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Lasseter says he’s ecstatic to be back in director’s chair for ‘Cars 2’

Thu., June 23, 2011, midnight

“Honnnnnk! Honnnnnk!”

John Lasseter had explicit instructions about how the Galloping Goose, an antique steam train character in “Cars 2,” should look and sound, and he was delivering them with brio.

It was January and the animation czar was making the hourlong commute from his home in Sonoma County to his Pixar office on the outskirts of Oakland, Calif., in the passenger seat of a town car.

On his lap, he balanced an iPad loaded with shots to review while he recorded voice memos for the movie’s crew.

“Like a diesel horn. I wanna have air horns on his roof,” he told them, voicing the nasal sound he wanted. “He is just unbelievably cute, you guys.”

In 2006, the Walt Disney Co. paid $7.4 billion for the privilege of hearing Lasseter’s voice loud and clear when it bought Pixar, the computer animation company he helped found.

With the merger, he was made chief creative officer of both Disney’s and Pixar’s animation studios and a key adviser on Disney’s theme parks and its direct-to-DVD animated films.

“Cars 2,” which arrives in theaters Friday, is the first movie Lasseter, 54, has directed since he assumed those giant corporate and symbolic responsibilities. If the ardor of his goose-honk is any indication, he is jubilant to be back in the director’s chair.

“I was so busy working on all those other things,” he said. “I felt a little like I was losing touch with the artists who actually create all the films, and that’s something I cherished.”

Lasseter directed the first all-CG feature film in history, 1995’s “Toy Story,” as well as 1998’s “A Bug’s Life,” 1999’s “Toy Story 2” and the original “Cars” movie in 2006.

Automobiles are part of Lasseter’s origin story: His father, Paul, who died in May at age 87, managed a Chevy parts dealership in Whittier, Calif. As a teenager, Lasseter worked for his dad as a stock boy and truck driver, hauling auto parts around Southern California in the waning years of the muscle-car era.

Today, Lasseter collects classic cars – a favorite is his black 1952 Jaguar XK 120 – and attends auto races at the raceway near his home.

“I have motor oil running through my veins,” he said. “I love the car world in great part because of my father.”

The first “Cars” movie rode on the small-town simplicity of Radiator Springs, where country bumpkin tow-truck Mater (voiced by Larry the Cable Guy) and his anthropomorphized automotive friends showed swaggering star racecar Lightning McQueen (voiced by Owen Wilson) how to slow down and enjoy the scenery.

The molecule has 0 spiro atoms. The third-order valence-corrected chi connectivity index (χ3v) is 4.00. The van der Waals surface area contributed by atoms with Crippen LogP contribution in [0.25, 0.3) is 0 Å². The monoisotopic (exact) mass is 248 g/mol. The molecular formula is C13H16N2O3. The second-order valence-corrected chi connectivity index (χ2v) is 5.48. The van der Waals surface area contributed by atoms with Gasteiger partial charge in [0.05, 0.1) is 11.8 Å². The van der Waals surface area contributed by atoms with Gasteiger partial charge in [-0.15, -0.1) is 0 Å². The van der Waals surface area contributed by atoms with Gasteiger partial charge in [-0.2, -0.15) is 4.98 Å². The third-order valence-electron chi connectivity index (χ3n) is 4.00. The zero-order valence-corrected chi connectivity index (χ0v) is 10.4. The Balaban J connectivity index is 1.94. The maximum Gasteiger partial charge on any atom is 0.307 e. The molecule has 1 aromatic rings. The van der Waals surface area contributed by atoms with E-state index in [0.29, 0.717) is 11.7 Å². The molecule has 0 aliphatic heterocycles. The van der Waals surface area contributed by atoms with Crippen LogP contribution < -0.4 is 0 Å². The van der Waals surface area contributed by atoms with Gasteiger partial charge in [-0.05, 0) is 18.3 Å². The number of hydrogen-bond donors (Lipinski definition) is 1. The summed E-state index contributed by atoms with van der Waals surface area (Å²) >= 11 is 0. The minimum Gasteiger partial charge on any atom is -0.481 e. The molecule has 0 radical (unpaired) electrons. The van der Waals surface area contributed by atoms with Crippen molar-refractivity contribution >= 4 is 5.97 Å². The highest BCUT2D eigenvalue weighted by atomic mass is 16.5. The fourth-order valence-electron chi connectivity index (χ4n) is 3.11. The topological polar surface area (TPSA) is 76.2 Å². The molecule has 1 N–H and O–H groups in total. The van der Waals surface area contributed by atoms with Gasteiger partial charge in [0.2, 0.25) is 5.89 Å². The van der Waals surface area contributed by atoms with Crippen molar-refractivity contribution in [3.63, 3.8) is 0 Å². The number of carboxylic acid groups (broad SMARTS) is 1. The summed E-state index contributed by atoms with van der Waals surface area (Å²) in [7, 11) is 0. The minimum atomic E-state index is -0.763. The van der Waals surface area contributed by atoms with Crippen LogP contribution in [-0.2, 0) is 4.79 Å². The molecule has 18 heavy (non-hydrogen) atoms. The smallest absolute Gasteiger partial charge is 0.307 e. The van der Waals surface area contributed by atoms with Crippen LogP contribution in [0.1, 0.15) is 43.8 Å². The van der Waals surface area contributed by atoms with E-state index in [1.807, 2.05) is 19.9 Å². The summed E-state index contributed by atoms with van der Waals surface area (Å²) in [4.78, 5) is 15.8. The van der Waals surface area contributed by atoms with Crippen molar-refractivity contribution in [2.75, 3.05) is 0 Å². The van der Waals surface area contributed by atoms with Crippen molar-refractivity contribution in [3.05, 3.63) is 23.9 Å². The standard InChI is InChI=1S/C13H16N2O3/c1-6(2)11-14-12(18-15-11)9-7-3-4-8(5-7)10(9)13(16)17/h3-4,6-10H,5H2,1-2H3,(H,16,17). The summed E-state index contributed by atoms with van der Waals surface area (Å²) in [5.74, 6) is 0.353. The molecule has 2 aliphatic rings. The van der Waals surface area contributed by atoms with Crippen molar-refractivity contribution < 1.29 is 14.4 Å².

“Cars 2” picks up the pace of the original and expands its scope to an international espionage thriller.

Lightning McQueen is competing in the first ever World Grand Prix, bringing Mater and Co. along as his pit crew for a race that will wind through Tokyo, Paris, London and a fictional Italian coastal city called Porto Corsa.

Mater is so Jethro Clampett-like at a sleek pre-race party in Tokyo – misusing the electronic toilets, confusing wasabi for ice cream – that British superspy Finn McMissile (voiced by Michael Caine) and rookie field agent Holley Shiftwell (voiced by Emily Mortimer) mistake him for an American operative in deep cover.

The bathroom scene came from Lasseter’s travels with his wife and five sons.

“Everybody who has been to Tokyo will have had the experience of sitting on a Japanese toilet for the first time and being brave enough to push one of those buttons,” he said. “They’re all in Japanese and then it’s just like, ‘Yeow!’

“We took our five boys and we squirted water all over that bathroom.”

The Pixar team “car-ified” the film’s international settings – Paris’ Notre Dame cathedral is adorned with “cargoyles” and London’s “Big Bentley” is built out of sparkplug towers and hood ornaments from the British luxury car.

An early story called for the race to travel through eight countries, but the scope was pared to save time and money. Pixar won’t say what the budget for “Cars 2” was, but its settings are so rich in detail that the film required three times as much computer processing power to complete as the company’s previous film, “Toy Story 3.”

More than $10 billion worth of toys and goods connected with the first “Cars” have been sold, and with the sequel the franchise is poised to become the licensing industry’s largest merchandise program ever.

More than 300 new “Cars”-related products are arriving in stores – everything from die-cast Finn McMissiles to Mater-shaped cake pans.

A lavish, 12-acre Cars Land attraction is scheduled to open at Disney’s California Adventure park in summer 2012, and a direct-to-DVD spinoff called “Planes” is due in 2013.

“John wants to tell a story that has an impact on culture,” said Ed Catmull, president of Disney and Pixar animation studios. “He’s trying to create a world. When children want to play with the characters from the world, he takes a lot of pride in that.

“For him, this isn’t about the money, ’cause he doesn’t get that money. It’s about the fact that he’s made this world, and he sees little kids there, and they’re wearing shoes made like cars. And when they hold these toys they’re their personal projections. He loves that.”

The character of Mater, Lasseter acknowledged, is a proxy for himself in “Cars 2” – earnest, well-intentioned, but sometimes out of his element.

“ ‘Cars 2’ is about a character learning to be himself,” Lasseter said. “There’s times in our lives where people always say, ‘Well, you’ve gotta act differently. You should always be yourself.’

“That’s the emotional core of the story. Mater is Mater no matter where he is. Mater is not the one who should be changing. We should be changing to accept him.”



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